Never has more data been held about us by government or companies that we interact with. Never has this data been so useful for analytical purposes.
But with such opportunities come risks and challenges. If personal data is going to be used for research and policy purposes, we need effective data governance arrangements in place, and community support (social licence) for this data to be used.
The ANU Centre for Social Research and Methods has recently undertaken a survey of a representative sample of Australians to learn their views about about how personal data is used, stored and shared.
While Australians report a high level of support for the government to use and share data, there is less confidence that the government has the right safeguards in place or can be trusted with people’s data.
What government should do with data
In the ANUPoll survey of more than 2,000 Australian adults (available for download at the Australian Data Archive) we asked:
On the whole, do you think the Commonwealth Government should or should not be able to do the following?
Six potential data uses were given.ANU Centre for Social Research and Methods Working Paper
Overall, Australians are supportive of the Australian government using data for purposes such as allocating resources to those who need it the most, and ensuring people are not claiming benefits to which they are not entitled.
They were slightly less supportive about providing data to researchers, though most still agreed or strongly agreed that it was worthwhile.
Perceptions of government data use
Community attitudes to the use of data by government are tied to perceptions about whether the government can keep personal data secure, and whether it’s behaving in a transparent and trustworthy manner.
To measure views of the Australian population on these issues, respondents were told:
Following are a number of statements about the Australian government and the data it holds about Australian residents.
They were then asked to what extent they agreed or disagreed that the Australian government:
- could respond quickly and effectively to a data breach
- has the ability to prevent data being hacked or leaked
- can be trusted to use data responsibly
- is open and honest about how data are collected, used and shared.
Respondents did not express strong support for the view that the Australian government is able to protect people’s data, or is using data in an appropriate way.ANU Centre for Social Research and Methods Working Paper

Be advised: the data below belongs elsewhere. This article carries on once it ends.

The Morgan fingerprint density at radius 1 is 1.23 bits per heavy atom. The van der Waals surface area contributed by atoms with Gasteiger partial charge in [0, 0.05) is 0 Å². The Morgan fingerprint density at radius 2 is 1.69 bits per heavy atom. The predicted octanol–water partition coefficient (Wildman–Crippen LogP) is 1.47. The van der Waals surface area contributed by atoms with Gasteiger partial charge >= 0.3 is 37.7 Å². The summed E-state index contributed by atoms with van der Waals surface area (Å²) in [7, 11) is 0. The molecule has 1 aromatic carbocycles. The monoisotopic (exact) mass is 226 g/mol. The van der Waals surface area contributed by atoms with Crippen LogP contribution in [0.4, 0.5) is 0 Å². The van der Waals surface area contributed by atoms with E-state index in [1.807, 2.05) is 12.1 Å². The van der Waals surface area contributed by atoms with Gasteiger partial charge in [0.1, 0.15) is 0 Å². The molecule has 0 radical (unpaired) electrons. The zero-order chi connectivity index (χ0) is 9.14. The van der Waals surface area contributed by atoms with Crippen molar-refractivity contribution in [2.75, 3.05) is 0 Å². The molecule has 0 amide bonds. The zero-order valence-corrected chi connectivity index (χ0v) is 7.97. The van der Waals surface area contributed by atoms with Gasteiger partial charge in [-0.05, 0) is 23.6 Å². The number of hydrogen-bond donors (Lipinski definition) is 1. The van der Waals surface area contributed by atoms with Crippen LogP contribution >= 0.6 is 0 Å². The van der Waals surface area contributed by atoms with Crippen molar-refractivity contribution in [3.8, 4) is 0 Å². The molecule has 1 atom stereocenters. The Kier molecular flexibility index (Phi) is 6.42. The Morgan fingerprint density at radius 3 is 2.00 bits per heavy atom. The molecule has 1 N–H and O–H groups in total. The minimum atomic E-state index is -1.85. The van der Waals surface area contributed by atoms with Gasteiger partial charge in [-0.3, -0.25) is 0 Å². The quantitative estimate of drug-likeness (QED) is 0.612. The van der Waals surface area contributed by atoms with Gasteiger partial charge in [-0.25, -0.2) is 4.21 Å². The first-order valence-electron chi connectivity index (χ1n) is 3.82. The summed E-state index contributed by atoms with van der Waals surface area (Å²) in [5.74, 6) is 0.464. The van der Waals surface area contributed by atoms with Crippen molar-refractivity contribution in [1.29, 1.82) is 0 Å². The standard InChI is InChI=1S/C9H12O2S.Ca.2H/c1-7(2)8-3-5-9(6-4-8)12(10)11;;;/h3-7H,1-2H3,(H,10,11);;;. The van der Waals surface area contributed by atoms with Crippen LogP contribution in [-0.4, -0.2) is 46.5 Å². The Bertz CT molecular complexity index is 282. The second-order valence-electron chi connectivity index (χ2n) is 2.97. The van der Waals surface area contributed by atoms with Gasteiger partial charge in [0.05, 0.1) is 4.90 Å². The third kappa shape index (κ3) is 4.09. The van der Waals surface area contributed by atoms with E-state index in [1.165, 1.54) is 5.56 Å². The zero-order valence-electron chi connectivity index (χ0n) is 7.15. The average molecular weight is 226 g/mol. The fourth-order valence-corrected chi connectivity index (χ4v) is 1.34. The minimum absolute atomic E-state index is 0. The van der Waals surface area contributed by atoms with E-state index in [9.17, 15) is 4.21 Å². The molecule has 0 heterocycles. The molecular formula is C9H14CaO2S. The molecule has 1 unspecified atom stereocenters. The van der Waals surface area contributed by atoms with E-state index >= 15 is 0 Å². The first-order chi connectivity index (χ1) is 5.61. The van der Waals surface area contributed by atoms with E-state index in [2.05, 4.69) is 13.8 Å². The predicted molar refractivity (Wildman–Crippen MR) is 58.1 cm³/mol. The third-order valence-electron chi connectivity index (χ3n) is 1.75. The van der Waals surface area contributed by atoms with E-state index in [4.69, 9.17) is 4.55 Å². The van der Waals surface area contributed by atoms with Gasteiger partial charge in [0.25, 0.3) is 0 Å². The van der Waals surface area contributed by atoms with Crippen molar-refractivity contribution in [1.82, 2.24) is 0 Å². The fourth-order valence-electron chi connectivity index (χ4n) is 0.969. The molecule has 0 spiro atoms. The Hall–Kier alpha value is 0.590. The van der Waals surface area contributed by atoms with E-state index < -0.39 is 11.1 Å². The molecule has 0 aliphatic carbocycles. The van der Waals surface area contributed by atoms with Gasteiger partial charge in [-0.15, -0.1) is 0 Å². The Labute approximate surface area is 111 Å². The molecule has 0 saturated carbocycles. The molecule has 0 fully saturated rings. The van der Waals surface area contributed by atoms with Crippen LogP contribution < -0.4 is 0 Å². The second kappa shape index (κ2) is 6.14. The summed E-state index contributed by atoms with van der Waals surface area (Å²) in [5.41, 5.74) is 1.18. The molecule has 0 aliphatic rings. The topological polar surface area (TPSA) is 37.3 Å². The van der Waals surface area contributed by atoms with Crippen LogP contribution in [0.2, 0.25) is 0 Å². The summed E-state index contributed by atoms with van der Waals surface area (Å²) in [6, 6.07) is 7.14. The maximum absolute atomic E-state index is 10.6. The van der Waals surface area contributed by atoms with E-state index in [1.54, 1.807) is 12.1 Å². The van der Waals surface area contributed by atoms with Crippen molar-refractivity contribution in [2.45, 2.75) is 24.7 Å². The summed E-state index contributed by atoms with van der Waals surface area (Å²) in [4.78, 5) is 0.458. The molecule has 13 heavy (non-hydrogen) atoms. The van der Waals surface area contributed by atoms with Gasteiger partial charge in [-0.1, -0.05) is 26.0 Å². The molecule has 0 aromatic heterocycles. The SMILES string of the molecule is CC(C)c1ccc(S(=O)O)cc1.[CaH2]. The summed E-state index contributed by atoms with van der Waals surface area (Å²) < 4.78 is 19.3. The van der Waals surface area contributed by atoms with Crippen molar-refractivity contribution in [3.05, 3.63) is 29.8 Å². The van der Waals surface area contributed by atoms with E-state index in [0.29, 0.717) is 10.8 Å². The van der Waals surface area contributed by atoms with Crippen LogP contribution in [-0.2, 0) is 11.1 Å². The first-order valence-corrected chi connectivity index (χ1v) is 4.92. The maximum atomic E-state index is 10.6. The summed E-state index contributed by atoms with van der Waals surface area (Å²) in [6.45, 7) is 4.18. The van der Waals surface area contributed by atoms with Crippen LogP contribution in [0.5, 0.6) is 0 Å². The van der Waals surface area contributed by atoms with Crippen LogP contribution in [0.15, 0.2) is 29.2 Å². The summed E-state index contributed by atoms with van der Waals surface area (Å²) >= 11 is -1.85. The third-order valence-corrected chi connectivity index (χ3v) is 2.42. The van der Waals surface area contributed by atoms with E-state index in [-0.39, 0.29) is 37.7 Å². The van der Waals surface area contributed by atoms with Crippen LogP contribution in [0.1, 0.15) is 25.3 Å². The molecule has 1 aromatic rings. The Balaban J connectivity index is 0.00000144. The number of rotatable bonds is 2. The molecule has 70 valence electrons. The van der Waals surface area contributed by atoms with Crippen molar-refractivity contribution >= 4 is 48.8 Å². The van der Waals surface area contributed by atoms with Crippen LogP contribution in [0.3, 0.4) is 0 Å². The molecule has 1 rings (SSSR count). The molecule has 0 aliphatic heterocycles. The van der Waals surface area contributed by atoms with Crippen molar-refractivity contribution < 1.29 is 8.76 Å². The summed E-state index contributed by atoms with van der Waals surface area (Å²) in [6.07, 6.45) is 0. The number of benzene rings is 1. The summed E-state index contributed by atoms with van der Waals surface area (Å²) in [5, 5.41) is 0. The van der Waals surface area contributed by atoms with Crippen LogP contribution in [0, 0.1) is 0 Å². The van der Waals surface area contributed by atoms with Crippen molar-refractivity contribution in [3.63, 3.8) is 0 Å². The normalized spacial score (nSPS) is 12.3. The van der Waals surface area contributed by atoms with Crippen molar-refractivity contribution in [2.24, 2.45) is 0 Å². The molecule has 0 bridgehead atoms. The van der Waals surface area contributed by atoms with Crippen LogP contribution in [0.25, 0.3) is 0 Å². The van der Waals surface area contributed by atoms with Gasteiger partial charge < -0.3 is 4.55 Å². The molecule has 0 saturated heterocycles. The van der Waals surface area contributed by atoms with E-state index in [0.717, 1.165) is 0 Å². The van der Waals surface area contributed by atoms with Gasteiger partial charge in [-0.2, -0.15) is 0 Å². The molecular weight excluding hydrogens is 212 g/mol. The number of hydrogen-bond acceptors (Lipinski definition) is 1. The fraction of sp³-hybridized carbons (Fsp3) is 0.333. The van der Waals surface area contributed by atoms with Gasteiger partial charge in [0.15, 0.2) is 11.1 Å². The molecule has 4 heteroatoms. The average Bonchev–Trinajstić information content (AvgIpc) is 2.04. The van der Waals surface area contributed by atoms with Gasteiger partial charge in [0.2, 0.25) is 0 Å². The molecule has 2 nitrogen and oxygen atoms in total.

We also asked respondents to:
[think] about the data about you that the Australian Government might currently hold, such as your income tax data, social security records, or use of health services.
We then asked for their level of concern about five specific forms of data breaches or misuse of their own personal data.
We found that there are considerable concerns about different forms of data breaches or misuse.
More than 70% of respondents were concerned or very concerned about the accidental release of personal information, deliberate hacking of government systems, and data being provided to consultants or private sector organisations who may misuse the data.ANU Centre for Social Research and Methods Working Paper
More than 60% were concerned or very concerned about their data being used by the Australian government to make unfair decisions. And more than half were concerned or very concerned about their data being provided to academic researchers who may misuse their information.
Trust in government to manage data
The data environment in Australia is changing rapidly. More digital information about us is being created, captured, stored and shared than ever before, and there is a greater capacity to link information across multiple sources of data, and across multiple time periods.
While this creates opportunities, it also creates the risk that the data will be used in a way that is not in our best interests.
There is policy debate at the moment about how data should be used and shared. If we don’t make use of the data available, that has costs in terms of worse service delivery and less effective government. So, locking data up is not a cost-free option.
But sharing data or making data available in a way that breaches people’s privacy can be harmful to individuals, and may generate a significant (and legitimate) public backlash. This would reduce the chance of data being made available in any form, and mean that the potential benefits of improving the wellbeing of Australians are lost.
If government, researchers and private companies want to be able to make use of the richness of the new data age, there is an urgent and continuing need to build up trust across the population, and to put policies in place that reassure consumers and users of government services.
Authors: Nicholas Biddle, Associate Professor, ANU College of Arts and Social Sciences, Australian National University